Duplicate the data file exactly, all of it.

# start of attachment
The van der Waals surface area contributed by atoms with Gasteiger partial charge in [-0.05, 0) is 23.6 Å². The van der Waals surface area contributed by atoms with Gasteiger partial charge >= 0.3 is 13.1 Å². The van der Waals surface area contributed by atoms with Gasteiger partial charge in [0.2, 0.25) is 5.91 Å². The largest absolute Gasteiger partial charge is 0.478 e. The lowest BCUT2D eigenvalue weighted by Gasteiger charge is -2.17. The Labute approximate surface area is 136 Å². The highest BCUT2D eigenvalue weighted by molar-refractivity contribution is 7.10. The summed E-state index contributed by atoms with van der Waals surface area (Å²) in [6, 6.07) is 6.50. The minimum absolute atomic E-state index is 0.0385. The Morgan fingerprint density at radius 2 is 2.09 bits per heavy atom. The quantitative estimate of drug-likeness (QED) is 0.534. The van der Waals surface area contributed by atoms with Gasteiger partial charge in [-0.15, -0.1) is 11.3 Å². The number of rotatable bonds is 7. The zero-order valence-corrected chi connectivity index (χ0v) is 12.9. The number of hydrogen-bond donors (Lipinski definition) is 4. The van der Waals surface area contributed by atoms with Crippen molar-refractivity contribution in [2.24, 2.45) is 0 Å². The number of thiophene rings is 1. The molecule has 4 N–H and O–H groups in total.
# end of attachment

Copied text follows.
The van der Waals surface area contributed by atoms with Gasteiger partial charge in [-0.05, 0) is 23.6 Å². The van der Waals surface area contributed by atoms with Gasteiger partial charge >= 0.3 is 13.1 Å². The van der Waals surface area contributed by atoms with Gasteiger partial charge in [0.2, 0.25) is 5.91 Å². The largest absolute Gasteiger partial charge is 0.478 e. The lowest BCUT2D eigenvalue weighted by Gasteiger charge is -2.17. The Labute approximate surface area is 136 Å². The highest BCUT2D eigenvalue weighted by molar-refractivity contribution is 7.10. The summed E-state index contributed by atoms with van der Waals surface area (Å²) in [6, 6.07) is 6.50. The minimum absolute atomic E-state index is 0.0385. The Morgan fingerprint density at radius 2 is 2.09 bits per heavy atom. The quantitative estimate of drug-likeness (QED) is 0.534. The van der Waals surface area contributed by atoms with Gasteiger partial charge in [-0.15, -0.1) is 11.3 Å². The number of rotatable bonds is 7. The zero-order valence-corrected chi connectivity index (χ0v) is 12.9. The number of hydrogen-bond donors (Lipinski definition) is 4. The van der Waals surface area contributed by atoms with Crippen molar-refractivity contribution in [2.24, 2.45) is 0 Å². The number of thiophene rings is 1. The molecule has 4 N–H and O–H groups in total.